Ethanol from sugarcane can provide energy security

Written by Samir Somaiya | Updated: Dec 24 2007, 04:58am hrs
Ethanol is a versatile and useful product. It is produced from renewable resources such as sugarcane, corn etc, and has been used in India as a feedstock for the production of chemicals and in the manufacture of potable liquor. Rising oil prices have made energy security even more important for India, since the country imports a major chunk of the 8.6 million tonne of its petrol requirements.

This despite the fact that India can substitute a sizeable portion of its oil needs through ethanol. Brazil uses car engines that can use hydrous ethanol, anhydrous ethanol, petrol and their combinations by means of a simple sensor that adjusts the excess air fed to the carburettor based on the CH ratio of the fuel. India could also introduce these engines, and over time, technically adapt to ethanol as a fuel. Ethanol is also a feedstock for chemicals. Surplus ethanol availability would further encourage the production of chemicals from renewable resources.

India is the largest sugar consumer in the world today. Indian sugarcane is currently used to produce sugar for our domestic consumption as well as for exporting to other countries (whenever the government policy permits it and the prices are favourable) and its byproduct (molasses) is used for fermentation to produce ethanol. The ethanol is used to meet the demand of the potable and chemical industries in the country.

India is producing more sugar than it needs, by more than 8 million tonne, and most of this is stored in warehouses. This could otherwise have been made available for a programme in fuel ethanol to take place.

Current scenario: surplus of sugarcane or sugar

India is producing too much sugar as compared to its demand. The resultant oversupply is creating a downward pressure on the market price of sugar, affecting the economics of the sugar industry and consequently the livelihood of millions of sugarcane farmers that the industry supports.

Sugarcane surplus is welcome: Sugarcane surplus needs to be looked at as an energy surplus. Surplus cane can be used to produce ethanol as is done in Brazil. Instead of storing millions of tonnes of sugar in a falling market and exporting the balance at very low international prices, the same could instead be used to produce a few billion litres of ethanol. In terms of energy value, this would be equal to a little over 3 million tonne of petrol (over 30% of our current petrol consumption).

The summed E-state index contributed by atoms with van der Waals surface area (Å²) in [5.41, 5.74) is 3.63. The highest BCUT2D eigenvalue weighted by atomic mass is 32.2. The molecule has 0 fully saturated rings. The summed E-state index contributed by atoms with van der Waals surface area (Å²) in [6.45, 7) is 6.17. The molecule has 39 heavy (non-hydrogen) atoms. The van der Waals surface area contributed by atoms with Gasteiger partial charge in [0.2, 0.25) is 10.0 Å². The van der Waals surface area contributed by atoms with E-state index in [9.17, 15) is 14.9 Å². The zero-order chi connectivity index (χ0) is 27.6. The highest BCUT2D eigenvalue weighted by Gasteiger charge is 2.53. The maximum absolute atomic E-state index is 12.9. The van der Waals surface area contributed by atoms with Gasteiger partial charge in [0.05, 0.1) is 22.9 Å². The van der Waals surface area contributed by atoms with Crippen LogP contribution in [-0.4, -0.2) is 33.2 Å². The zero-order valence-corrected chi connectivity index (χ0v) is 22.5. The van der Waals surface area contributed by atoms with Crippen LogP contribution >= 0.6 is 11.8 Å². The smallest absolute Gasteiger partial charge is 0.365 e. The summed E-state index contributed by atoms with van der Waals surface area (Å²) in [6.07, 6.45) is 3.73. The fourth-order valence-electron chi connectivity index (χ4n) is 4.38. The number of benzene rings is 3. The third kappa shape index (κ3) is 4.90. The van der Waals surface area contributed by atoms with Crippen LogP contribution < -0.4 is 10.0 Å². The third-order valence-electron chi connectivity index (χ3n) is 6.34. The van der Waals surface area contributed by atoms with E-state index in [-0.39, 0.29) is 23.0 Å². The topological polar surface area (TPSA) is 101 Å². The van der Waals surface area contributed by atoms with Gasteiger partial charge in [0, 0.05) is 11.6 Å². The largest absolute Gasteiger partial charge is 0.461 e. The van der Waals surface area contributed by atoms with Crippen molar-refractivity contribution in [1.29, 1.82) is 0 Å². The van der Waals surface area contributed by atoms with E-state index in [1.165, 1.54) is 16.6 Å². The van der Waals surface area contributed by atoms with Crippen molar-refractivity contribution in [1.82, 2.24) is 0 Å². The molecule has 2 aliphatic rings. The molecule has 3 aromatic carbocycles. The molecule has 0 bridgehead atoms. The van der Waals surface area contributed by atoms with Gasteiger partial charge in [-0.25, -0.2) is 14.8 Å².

Everyone benefitsthe farmer, factory, consumer, and the country: The farmer and factory are at the mercy of the sugar cycle. So long as ethanol and electricity cogeneration are byproducts of cane milling, sugar will be the primary source of revenue and risk. Sugarcane needs another outlet (ethanol) to be produced as a substitute to sugar so that the factory and farmer are de-risked from cane. Currently, ethanol can be produced from sugarcane and sold at a price so that all gain, the farmer, the factory as well as the consumer!

India will benefit by replacing over 30% of its current petrol requirement, saving valuable foreign exchange, and addressing the countrys energy security. But this is not all. Further changes in the improvement of cane quality and cane yields, coupled with changes in public policy could replace almost all current Indian consumption of petrol.

Incremental changes can make a big difference

Biology, agronomy and biotechnology: Currently, the average yield per acre in India is 70 tonne/hectare, and the pol% (a measure of sucrose content) is 12.2%. Better varieties coupled with experiments in agronomy can result in better yielding crops (yield and pol%). Research is to be done in new sources of ethanol (tropical beet, sweet sorghum and cellulose).

Farm extension services: Developments in the laboratory have to be taken to the field by means of extremely good farm extension services. An entire ecosystem comprising relevant advice, cane varieties, inputs delivery, microfinance and support is very essential.

At the Godavari Sugar Mills, in North Karnataka, we have created such an infrastructure and have achieved average yields of 85 tonne per hectare and pol% cane of 13.7%. This is substantially higher than the Indian average of 70 tonne/hectare and 12.2% pol% cane.